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Emphysema

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  • Emphysema

    Pathophysiology: Emphysema is a type of COPD involving damage to the air sacs (alveoli) in the lungs. As a result, your body does not get the oxygen it needs. Emphysema makes it hard to catch your breath. You may also have a chronic cough and have trouble breathing during exercise. The most common cause is cigarette smoking. If you smoke, quitting can help prevent you from getting the disease. If you already have emphysema, not smoking might keep it from getting worse. Treatment is based on whether your symptoms are mild, moderate or severe. Treatments include inhalers, oxygen, medications and sometimes surgery to relieve symptoms and prevent complications. Statistics: Emphysema evidenced visually by HRCT was present in 43% of the subjects. Using a 0-5 grade scale (0=normal finding; 5=emphysema in most slices), the degree of emphysema was almost exclusively 3-4. The type of emphysema was distributed as centrilobular emphysema predominant in 43.5%, paraseptal emphysema predominant in 43.5%, and as an equal mixture of these types in 13%. The presence of emphysema did not differ between the group of smokers with lower normal values of lung function and the rest of the smokers. Smokers with emphysema had significantly lower BMI than those devoid of emphysema, 24 and 27 respectively (p<0.0011). There was a high occurrence of visual emphysema in middle-aged smokers with normal lung function.

  • Emphysema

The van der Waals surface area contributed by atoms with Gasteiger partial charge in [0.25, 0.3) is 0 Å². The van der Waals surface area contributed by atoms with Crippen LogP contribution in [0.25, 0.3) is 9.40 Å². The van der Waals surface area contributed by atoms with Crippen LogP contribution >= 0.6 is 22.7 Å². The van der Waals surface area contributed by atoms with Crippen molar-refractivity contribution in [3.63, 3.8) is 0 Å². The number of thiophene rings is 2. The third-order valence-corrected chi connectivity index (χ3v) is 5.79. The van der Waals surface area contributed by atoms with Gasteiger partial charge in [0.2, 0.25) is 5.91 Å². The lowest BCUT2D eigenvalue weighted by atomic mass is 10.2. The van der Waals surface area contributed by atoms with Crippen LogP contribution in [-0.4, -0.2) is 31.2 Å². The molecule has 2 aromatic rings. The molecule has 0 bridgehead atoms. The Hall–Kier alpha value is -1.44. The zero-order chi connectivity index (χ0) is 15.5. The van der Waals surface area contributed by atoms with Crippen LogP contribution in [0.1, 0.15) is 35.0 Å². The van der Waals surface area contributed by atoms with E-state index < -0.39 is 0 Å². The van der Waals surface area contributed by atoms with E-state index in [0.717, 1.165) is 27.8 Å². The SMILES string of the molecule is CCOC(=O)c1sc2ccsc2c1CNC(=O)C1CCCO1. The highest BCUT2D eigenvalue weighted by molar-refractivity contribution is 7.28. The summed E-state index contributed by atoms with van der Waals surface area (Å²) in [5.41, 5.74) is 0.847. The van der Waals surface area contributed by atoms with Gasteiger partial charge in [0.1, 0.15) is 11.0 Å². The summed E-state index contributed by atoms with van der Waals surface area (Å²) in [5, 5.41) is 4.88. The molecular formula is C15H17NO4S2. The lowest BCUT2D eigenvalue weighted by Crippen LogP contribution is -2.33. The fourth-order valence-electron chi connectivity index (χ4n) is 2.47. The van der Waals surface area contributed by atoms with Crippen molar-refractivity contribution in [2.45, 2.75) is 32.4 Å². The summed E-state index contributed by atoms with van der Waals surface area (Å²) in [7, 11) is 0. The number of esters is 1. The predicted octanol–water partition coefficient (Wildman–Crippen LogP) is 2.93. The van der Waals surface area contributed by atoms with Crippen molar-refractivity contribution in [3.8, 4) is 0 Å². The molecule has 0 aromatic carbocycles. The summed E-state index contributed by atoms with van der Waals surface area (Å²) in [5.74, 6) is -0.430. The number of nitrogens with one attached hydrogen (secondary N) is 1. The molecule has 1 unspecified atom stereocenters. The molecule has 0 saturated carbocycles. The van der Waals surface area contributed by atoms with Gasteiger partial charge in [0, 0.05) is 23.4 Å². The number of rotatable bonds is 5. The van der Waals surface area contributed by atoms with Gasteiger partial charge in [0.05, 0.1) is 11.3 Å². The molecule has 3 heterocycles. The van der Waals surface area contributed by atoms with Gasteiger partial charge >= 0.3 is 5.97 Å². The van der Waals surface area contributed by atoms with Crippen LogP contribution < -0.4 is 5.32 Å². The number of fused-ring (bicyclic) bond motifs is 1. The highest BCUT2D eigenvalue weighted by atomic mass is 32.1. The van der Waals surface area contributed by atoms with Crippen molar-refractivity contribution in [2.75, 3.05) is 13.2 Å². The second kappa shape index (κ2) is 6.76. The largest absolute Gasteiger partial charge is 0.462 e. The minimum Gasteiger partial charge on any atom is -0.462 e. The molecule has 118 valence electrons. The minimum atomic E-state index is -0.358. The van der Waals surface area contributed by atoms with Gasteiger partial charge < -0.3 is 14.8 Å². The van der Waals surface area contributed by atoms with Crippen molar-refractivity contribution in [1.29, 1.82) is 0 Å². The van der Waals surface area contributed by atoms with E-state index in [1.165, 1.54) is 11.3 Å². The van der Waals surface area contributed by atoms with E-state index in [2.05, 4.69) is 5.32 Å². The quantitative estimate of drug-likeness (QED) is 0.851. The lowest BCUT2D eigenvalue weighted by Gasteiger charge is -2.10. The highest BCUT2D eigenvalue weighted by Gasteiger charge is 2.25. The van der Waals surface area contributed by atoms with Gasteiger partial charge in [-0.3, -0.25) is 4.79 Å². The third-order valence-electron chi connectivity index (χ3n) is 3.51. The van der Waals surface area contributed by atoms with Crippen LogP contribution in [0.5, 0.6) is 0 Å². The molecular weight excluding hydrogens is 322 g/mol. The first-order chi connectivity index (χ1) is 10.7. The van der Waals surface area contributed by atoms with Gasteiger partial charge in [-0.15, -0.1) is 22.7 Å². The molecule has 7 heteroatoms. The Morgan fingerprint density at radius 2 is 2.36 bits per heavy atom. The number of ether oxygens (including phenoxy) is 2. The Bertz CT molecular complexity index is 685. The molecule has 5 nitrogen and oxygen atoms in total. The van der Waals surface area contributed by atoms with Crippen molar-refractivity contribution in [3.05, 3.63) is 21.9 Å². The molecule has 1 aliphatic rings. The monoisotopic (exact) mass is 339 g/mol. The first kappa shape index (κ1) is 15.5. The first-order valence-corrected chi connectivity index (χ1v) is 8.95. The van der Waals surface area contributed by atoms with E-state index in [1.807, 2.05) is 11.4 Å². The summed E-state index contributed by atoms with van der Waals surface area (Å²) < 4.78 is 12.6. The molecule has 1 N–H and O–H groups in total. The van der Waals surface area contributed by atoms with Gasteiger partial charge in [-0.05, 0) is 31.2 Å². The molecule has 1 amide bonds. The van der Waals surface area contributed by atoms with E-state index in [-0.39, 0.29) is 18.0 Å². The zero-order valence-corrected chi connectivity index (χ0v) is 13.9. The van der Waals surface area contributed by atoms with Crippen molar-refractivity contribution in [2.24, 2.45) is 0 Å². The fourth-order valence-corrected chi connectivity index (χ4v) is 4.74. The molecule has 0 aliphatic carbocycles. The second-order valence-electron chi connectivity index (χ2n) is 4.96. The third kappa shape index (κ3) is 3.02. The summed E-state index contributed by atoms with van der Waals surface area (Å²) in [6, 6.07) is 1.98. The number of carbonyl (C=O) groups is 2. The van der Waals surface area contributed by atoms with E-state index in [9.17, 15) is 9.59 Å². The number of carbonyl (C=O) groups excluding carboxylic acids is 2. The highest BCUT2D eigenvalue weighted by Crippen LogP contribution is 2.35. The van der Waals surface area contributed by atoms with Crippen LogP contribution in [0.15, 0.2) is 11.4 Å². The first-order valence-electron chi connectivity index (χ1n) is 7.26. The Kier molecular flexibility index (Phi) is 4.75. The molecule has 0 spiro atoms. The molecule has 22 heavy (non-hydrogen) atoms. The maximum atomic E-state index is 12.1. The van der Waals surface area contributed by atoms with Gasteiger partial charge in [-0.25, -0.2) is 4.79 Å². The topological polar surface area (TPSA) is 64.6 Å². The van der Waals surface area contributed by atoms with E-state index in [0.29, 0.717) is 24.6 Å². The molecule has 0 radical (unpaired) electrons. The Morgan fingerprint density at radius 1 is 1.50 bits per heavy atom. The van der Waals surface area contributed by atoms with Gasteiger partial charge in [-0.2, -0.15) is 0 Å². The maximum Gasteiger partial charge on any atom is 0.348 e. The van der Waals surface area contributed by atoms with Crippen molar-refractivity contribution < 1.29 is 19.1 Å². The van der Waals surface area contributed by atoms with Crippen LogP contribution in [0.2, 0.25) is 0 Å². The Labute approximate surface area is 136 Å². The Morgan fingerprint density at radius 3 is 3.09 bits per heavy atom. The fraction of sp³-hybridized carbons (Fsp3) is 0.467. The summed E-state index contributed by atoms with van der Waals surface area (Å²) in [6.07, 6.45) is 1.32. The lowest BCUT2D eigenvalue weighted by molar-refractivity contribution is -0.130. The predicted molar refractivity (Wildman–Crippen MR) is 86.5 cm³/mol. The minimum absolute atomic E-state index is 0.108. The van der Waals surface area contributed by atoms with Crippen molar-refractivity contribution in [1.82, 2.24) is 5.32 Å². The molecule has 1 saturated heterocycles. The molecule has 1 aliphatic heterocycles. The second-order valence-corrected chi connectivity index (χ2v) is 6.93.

Treatment: Depending upon the severity of your symptoms, your doctor might suggest: • Bronchodilators. These drugs can help relieve coughing, shortness of breath and breathing problems by relaxing constricted airways, but they're not as effective in treating emphysema as they are in treating asthma or chronic bronchitis. • Inhaled steroids. Corticosteroid drugs inhaled as aerosol sprays may help relieve shortness of breath. Prolonged use may weaken your bones and increase your risk of high blood pressure, cataracts and diabetes. • Antibiotics. If you develop a bacterial infection, like acute bronchitis or pneumonia, antibiotics are appropriate. Therapy • Pulmonary rehabilitation. A pulmonary rehabilitation program can teach you breathing exercises and techniques that may help reduce your breathlessness and improve your ability to exercise. • Nutrition therapy. You'll also receive advice about proper nutrition. In the early stages of emphysema, many people need to lose weight, while people with late-stage emphysema often need to gain weight. • Supplemental oxygen. If you have severe emphysema with low blood oxygen levels, using oxygen regularly at home and when you exercise may provide some relief. Many people use oxygen 24 hours a day. It's usually administered via narrow tubing that fits into your nostrils. Surgery Depending on the severity of your emphysema, your doctor may suggest one or more different types of surgery, including: • Lung volume reduction surgery. In this procedure, surgeons remove small wedges of damaged lung tissue. Removing the diseased tissue helps the remaining lung tissue expand and work more efficiently and helps improve breathing. • Lung transplant. Lung transplantation is an option if you have severe emphysema and other options have failed.

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